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For the above reasons, Fisch believes that mechanical failures are not under-reported by the special state trooper detail assigned to the Thruway. About half of the defects are attributed to tires. Judging by the results of the Illinois study, detailed tire inspections would have yielded a lower figure in the Thruway results.

The necessity for detailed in-depth investigation of accidents by various disciplines has long been recognized by highway safety engineers. Perhaps the first large scale project along these lines has started in Pennsylvania.27 Eleven investigating teams including an engineer and a state patrolman, supported by a physician and an automotive expert were established. To date, 219 accidents have been investigated. Preliminary results indicate that mechanical defects were definitely involved in only 18 of these accidents, for a total of eight percent. 28 Although the preliminary nature of these findings must be stressed, they are consistent with other appraisals of the New York Thruway accident statistics.

It should be emphasized that the above studies do not, in the least, negate the importance of eliminating injuries and deaths due to mechanical defects. As in the case of improved vehicle design to minimize human destruction after impact, correction of mechanical defects should pay off rapidly with practical results.

Highway defects also cause accidents. A dropped shoulder can throw a vehicle out of control. Many older highways have unexpected obstructions or sharp changes in alignment. The failure to warn of such a hazard may place a driver in a dangerous situation with possible tragic consequences. Even more deplorable are the highway hazards which are to be found on new interstate highways. These perils include unprotected bridge piers, unnecessary signs, and improperly placed guard rails - items which are only a few of the many dangerous objects which confront the motorist who has the misfortune to leave the paved travel lanes. The transcript of the vital Blatnik Committee hearings on this subject runs over 1200 pages and is filled with horrible examples of how not to design or build highways.“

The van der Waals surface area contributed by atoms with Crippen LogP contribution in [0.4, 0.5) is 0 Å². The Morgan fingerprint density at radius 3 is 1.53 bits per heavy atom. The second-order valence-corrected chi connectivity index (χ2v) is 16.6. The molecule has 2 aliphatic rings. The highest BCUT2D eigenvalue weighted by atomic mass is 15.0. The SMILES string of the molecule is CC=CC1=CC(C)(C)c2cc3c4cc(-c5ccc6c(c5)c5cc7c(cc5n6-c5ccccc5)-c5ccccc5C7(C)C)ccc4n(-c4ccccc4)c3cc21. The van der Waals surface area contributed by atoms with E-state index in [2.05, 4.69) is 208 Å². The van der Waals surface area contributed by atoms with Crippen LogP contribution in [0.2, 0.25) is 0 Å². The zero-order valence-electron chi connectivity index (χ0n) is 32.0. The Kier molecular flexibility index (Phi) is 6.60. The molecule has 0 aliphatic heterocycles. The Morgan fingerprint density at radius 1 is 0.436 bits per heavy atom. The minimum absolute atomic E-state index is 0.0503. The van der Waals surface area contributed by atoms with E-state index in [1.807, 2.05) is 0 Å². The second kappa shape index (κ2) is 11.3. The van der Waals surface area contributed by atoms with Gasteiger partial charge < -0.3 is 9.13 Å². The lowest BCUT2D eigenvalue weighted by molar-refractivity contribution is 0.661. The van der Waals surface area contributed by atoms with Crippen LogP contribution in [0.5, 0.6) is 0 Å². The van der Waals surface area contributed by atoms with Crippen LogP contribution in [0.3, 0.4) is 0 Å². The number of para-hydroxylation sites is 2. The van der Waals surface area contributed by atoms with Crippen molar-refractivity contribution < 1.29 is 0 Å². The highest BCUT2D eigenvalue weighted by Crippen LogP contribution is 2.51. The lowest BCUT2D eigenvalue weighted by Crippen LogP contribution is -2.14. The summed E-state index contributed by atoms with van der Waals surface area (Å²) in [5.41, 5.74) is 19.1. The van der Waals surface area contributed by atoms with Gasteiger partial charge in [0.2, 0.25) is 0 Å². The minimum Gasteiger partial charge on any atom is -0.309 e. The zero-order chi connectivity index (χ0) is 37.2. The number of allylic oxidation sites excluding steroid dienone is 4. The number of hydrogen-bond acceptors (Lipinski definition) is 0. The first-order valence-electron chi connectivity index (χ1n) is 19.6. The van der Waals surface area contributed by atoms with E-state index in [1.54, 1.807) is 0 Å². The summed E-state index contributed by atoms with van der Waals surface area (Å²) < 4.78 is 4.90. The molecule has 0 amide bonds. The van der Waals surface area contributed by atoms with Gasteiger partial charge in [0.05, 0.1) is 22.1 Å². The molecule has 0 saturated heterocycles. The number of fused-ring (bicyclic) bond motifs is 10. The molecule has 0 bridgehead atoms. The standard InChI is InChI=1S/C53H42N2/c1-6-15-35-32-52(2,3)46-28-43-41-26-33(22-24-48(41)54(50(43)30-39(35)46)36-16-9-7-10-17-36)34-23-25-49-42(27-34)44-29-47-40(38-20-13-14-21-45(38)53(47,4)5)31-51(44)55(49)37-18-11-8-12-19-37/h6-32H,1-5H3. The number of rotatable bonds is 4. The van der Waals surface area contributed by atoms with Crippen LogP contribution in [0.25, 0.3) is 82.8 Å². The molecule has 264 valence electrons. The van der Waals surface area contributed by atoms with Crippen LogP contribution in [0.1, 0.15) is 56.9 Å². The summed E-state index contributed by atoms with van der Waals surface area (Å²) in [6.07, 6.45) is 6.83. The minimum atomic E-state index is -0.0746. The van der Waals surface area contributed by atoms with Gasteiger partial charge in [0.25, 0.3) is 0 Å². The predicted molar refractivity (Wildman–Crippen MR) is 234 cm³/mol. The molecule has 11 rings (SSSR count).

Vehicle de fects cause only a small proportion of highway accidents. But even with this small percentage, several thousand people are killed and many times that number are injured because of the negligence of others. There is no excuse for careless automotive safety inspection or faulty maintenance. There is equal need for a concentrated attack on highway deficiencies. The Federation of Insurance Counsel, in its publication entitled "Booby Trapped Highways," has illustrated faulty highway design splendidly. To a traffic engineer, it is tragic to realize that a group of attorneys must point out that virtually each of these hazards could have been eliminated had published safety policies and procedures been followed.

A particular person or group is responsible for each vehicle and highway defect. There is a distinct need to sharpen the focus of causative responsibility on those individuals and organizations upon whose actions the safety of others depend. The proposed no-fault system would abolish the existing legal foundation of responsibility. This would be a grave mistake. Instead, means should be sought to improve existing fault seeking machinery. There surely must come a time when it no longer can be said, "For want of a traffic sign, a human life was lost."